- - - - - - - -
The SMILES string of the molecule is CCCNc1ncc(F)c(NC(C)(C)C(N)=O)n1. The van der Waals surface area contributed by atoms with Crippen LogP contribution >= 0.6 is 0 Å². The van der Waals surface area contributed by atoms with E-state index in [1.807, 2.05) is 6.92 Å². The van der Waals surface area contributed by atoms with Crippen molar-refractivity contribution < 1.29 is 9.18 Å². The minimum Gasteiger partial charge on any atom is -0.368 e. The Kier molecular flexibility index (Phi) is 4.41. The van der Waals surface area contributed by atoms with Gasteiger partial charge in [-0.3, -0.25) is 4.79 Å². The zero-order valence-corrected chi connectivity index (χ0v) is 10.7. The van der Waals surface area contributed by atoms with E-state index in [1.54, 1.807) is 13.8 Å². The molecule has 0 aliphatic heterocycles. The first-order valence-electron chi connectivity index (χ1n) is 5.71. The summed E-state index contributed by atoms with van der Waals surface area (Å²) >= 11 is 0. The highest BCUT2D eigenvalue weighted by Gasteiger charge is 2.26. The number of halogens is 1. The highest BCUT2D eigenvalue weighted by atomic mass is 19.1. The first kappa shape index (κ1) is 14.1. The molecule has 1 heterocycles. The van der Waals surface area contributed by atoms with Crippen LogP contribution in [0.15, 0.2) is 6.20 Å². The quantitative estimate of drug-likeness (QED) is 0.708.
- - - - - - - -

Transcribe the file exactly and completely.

The SMILES string of the molecule is CCCNc1ncc(F)c(NC(C)(C)C(N)=O)n1. The van der Waals surface area contributed by atoms with Crippen LogP contribution >= 0.6 is 0 Å². The van der Waals surface area contributed by atoms with E-state index in [1.807, 2.05) is 6.92 Å². The van der Waals surface area contributed by atoms with Crippen molar-refractivity contribution < 1.29 is 9.18 Å². The minimum Gasteiger partial charge on any atom is -0.368 e. The Kier molecular flexibility index (Phi) is 4.41. The van der Waals surface area contributed by atoms with Gasteiger partial charge in [-0.3, -0.25) is 4.79 Å². The zero-order valence-corrected chi connectivity index (χ0v) is 10.7. The van der Waals surface area contributed by atoms with E-state index in [1.54, 1.807) is 13.8 Å². The molecule has 0 aliphatic heterocycles. The first-order valence-electron chi connectivity index (χ1n) is 5.71. The summed E-state index contributed by atoms with van der Waals surface area (Å²) >= 11 is 0. The highest BCUT2D eigenvalue weighted by Gasteiger charge is 2.26. The number of halogens is 1. The highest BCUT2D eigenvalue weighted by atomic mass is 19.1. The first kappa shape index (κ1) is 14.1. The molecule has 1 heterocycles. The van der Waals surface area contributed by atoms with Crippen LogP contribution in [0.15, 0.2) is 6.20 Å². The quantitative estimate of drug-likeness (QED) is 0.708.